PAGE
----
If Rolls-Royce is barred, Jaguar, Hawk, C130J will be affected

 Former top officials of the Indian Air Force (IAF) in the City have said that barring Rolls-Royce (RR) from transacting business with Hindustan Aeronautics Limited (HAL) would hit IAF’s strikefighter Jaguar, the strategic transport aircraft C130J and the Hawk Advanced Jet Trainer (AJT).

It would bring their operations to a halt and severely impact the operational preparedness of the IAF. And financially, it would hit HAL and Defence Ministry in millions of dollars ($800 mn and above), and some say in an extreme case, the setback could be around $ five billion.

RR is now barred from transacting with HAL after RR admitted that it had hired a third party to secure engine contracts from Gas Authority of India Limited (GAIL) via HAL. The Defence ministry has now put on hold transactions with RR and would restore original ties only after a probe.

According to one estimate, the Jaguar requires an ideal supply of 180 engines for 90 aircraft considering it as a twin engine aircraft, Hawk would require 140 engines, and the C130J around six. Jaguar would mean costs of about $360 mn, the Hawk around $280 mn, and the C130J close to $800 mn. The figures here are only estimates by Defence insiders. Formal figures could vary from the estimates. The assessment, insiders say, is dependent on actual supply situation now.

Air Marshal Phillip Rajkumar told Deccan Herald IAF’s overhauling frequencies would be hit.
“Military aircraft keep flying and periodicaly engine overhauling is necessary. For overhaul, new spares may be necessary to replace old ones. And these spares are supplied by RR. If spares don’t reach the squadrons because of a ban, how will they fly an engine that needs overhaul?

The engine is kept idle. Squadrons come to a grinding halt and operations are hit. Stopping supplies will have serious impact.” Some aircraft may not be able to rely on only overhauled engines, but may require new ones. But phasing out the old ones can be undertaken only if new ones are coming in time, says Rajkumar.

Air Marshal B K Pandey’s reasoning echoes Rajkumar’s. “If engine supplies and spares stop, aircraft will be grounded. Pilots cannot undertake sorties. In a sense, this is an old problem.

We would suffer heavily with the MiG-21. We had to get around the supply chain problems with Russia. Their supply system had enough problems. Still we managed. HAL represents the supply chain in Bangalore and India. So halting ties with RR means choking the supply chain - HAL - and hurting operations of the squadrons. How can you sign a contract and then come to the point of blacklisting it or imposing a moratorium on it? I would call this a suicidal tendency.”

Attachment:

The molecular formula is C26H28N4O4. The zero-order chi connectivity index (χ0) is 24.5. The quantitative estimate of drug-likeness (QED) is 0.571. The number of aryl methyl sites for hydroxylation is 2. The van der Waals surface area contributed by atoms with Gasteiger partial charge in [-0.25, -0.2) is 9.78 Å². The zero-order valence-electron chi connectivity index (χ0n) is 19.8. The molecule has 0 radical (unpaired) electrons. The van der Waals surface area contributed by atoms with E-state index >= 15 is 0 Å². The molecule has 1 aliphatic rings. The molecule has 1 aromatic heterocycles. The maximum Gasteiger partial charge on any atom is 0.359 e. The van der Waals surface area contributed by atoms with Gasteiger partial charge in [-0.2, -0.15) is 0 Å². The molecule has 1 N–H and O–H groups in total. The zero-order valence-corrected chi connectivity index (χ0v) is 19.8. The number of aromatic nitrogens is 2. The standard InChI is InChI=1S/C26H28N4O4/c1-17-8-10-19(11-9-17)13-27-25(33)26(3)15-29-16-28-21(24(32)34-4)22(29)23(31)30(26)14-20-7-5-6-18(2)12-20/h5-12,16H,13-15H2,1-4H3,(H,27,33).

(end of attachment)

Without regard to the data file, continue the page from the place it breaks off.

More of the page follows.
Pandey offers a way out of such imbroglios. “Separate the crime from the contract. If a problem arises, nail the criminal but retain the contract. The contract should not suffer or else supply chain gets choked. Jeopardising the contract means shooting yourself in the foot. After having spent energy and time to design the contract and come to a decision, why do you go back on it? The people need to be changed, not the pact itself.”

RR at present supplies engines to HAL for five aircraft adour engines for IAF’s strike fighter Jaguar, Adour Mk871 engines for the Hawk Advanced Jet Trainer (AJT), AE 3007 engines for Embraer Legacy Jets for VVIPs and surveillance duties, AE 2100 engines for the C 130J transport aircraft and RR Dart Engines for IAF’s transport aircraft, Avro. Engine costs vary according to size, type, capacity and the kind of aircraft it will be deployed in. On average a military aircraft engine may cost anywhere between $ 2 mn and 6 mn.

A contract for 99 GE 414 engines to be fitted into the Light Combat Aircraft Mark-II is costing India $600 mn with each engine costing roughly $6 mn. Keeping these high costs in view, IAF veterans suggest a different method of handling situations like the one RR is caught in. “You cannot invite global companies home and then let loose CBI or the courts on them. If there is something wrong, get the man responsible for it, and then get the loophole corrected and ask for a new team.

Cancelling the contract would mean we hit ourselves. In this age of rapid technological development, we have to be quick and rational in decision-making and equip ourselves well. We should explore financial penalties as one means to penalise the wrong-doers. Severe financial penalties may ensure that companies don’t mess with the country.”

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